As we all know, certain titles bring certain reactions within our beloved Horror kingdom, and it can easily be declared that Peter Jackson’s directorial debut, Bad Taste, falls into that discussion. What is strange to me are the bizarre interpretations that have come with it. To my mind – and many other minds I’m sure – this is one of the most absurd films you could ever see, and even with all the disgusting imagery, it is meant to be a comedy. The tongue-in-cheek title obviously suggests this, also. However, there have been others, some of whom I have known personally, that take this thing damn seriously! Yeah, I’ve known some genuine freaks over the years – people that enjoy gore to rather unhealthy levels, in my opinion. I’ll avoid getting more detailed than that. You can thank me later. Let’s be realistic, this film is a comedy through and through, it just happens to have some grotesque “Horror” moments filled with temper paint, latex and some animal guts. I must declare that I am amused by people that are so squeamish to seeing animal innards, when most humans eat that stuff, daily. I’ve been a vegetarian for years, perhaps my years of watching horror films had a subconscious affect on that decision being made. Besides, I tend to like animals more than people anyway. Frankly, if you’re going to eat flesh, seeing it in its raw state, let alone on film, shouldn’t bother you! Okay, enough of that – I’m here to write about aliens, invasions and their diets, not mine.
In a way, this film carries reflections of the 1955 classic, Invasion of the Body Snatchers, mixed with 1984’s comedy masterpiece, Ghostbusters. You have a collected group of government-employed misfits known as ‘The Boys’ that are investigating the annihilation of the tiny village, Kaihoro.
They figure out quickly that aliens are responsible for the carnage and they move forward to protect the Earth from the alien invaders. Their interactions are part of the goofy fun. Since we wouldn’t have much of a story without the aliens actually invading; they are introduced almost immediately, though they are in disguise to look just like us. Oddly enough, they have a dress-code, which is made up of blue-jeans and light-blue dress-shirts. I suppose most franchises require uniforms, yes? As the story moves towards an actual plot, we learn that the aliens are here to test the quality of humans for their own interstellar fast food franchise. What, you think aliens don’t have their own fly-thrus? Personally, I’d like to think they’d be better judges of what’s actually tasty, rather than munching on our diseased asses! Maybe that’s why they start in the country, where processed foods aren’t as consumed. Just a thought. This is a film worthy of entry into the theater of the absurd, absolutely. However, if one allows their mind to wander, it is an entirely possible scenario. And who’s to say it isn’t happening already? Since there are humans that are so disconnected from life that they can look at an animal, any animal, and only see cuts of meat, it is absolutely plausible that another life-form could look at our carcasses with the same set of eyes. And, of course, you’d be correct to recall that numerous humans have looked at their own species in the same way, as well. Disturbing? Yes, but completely true.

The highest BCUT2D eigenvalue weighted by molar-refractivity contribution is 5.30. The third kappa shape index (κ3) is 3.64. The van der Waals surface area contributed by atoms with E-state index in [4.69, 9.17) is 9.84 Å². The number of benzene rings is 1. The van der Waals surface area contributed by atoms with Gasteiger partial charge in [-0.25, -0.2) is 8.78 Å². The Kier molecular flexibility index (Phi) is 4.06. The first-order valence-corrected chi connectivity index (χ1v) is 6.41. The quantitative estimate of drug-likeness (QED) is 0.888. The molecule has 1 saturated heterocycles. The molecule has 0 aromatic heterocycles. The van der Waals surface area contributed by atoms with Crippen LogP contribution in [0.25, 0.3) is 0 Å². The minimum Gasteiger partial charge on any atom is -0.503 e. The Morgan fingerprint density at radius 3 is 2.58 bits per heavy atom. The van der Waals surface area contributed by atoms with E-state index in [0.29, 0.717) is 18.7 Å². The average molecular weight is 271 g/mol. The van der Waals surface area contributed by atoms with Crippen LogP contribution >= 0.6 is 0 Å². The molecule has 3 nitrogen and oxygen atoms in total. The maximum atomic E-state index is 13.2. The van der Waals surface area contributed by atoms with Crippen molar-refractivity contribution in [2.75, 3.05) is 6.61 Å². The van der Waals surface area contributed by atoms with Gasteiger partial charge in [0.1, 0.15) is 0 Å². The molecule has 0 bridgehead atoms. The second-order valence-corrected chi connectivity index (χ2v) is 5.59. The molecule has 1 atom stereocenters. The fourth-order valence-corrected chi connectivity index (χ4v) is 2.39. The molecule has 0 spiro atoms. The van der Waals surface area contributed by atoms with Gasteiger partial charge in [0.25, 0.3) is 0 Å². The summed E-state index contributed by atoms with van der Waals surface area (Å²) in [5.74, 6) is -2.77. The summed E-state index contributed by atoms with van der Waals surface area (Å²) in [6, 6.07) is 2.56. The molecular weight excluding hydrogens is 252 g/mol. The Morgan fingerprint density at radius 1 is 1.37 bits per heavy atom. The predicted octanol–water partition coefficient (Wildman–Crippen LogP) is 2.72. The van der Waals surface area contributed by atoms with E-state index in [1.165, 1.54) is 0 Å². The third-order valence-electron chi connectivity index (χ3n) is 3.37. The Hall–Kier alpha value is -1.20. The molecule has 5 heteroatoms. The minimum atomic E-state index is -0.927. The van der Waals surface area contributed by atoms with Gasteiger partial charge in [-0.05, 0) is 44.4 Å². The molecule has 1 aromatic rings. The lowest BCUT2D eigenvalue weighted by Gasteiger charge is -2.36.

The only element that keeps Bad Taste from feeling like it was shot over a drunken Saturday afternoon is the insanely ambitious production. The acting is awful (in a charming way) and the effects are elementary at best (also in a charming way). However, the camera work and editing are truly amazing! From what I can tell, Peter Jackson is responsible for most of this action, so hails to the great Kiwi! Seeing as how this was made with such a tiny crew, it’s no wonder it took so long to be finished. It was made in 1987 and, from what I can gather, didn’t see the light of day until ’89. I do find it positively hilarious that this is the same guy that whipped out those massive Tolkien translations! I bet absolutely no one saw that coming! Let’s give a bit of praise to the music, also. This score, composed and presumably performed by Michelle Scullion, was primarily made with the trademark 1980’s synthesizer, but it is excellent to my ears. Some of the movements are haunting, others are suspenseful and, yes, others are totally silly, but it all works. At times, I’m even reminded of the violin playing of Jack Benny. There are a couple of rock songs here, as well, including a theme song written by Mike Minett and Dave Hamilton, and performed by a band called The Remnants. Everything here may be low-budget, but I love it! In fact, I usually prefer it!
I’ll wrap this up with a point about the positively ridiculous double-standards people have. If you are familiar with this film, then you have likely seen the poster / video packaging art that exists for it, showing an alien giving us the finger, which is classic. Now, there is a sadly changed version of this, where the alien is actually holding up a second finger, creating a peace sign – or “V for victory” if you’re of the war-mongering mentality.
Just whose idea was this and why did they think it was a good one? Did they even watch the film? I think a middle finger should be the lesser of concerns when you consider some of the gore in this thing. Guts getting flung around, brains being held in by belt straps and slurping from a big, frothy bowl of bright-green alien vomit, all fine, but no “obscene” hand gestures?! What mind calculates that way?! I hereby give two, mighty middle fingers, to the pathetically misdirected and uptight PR loons that came up with that nonsense!
Now, go have a snack.
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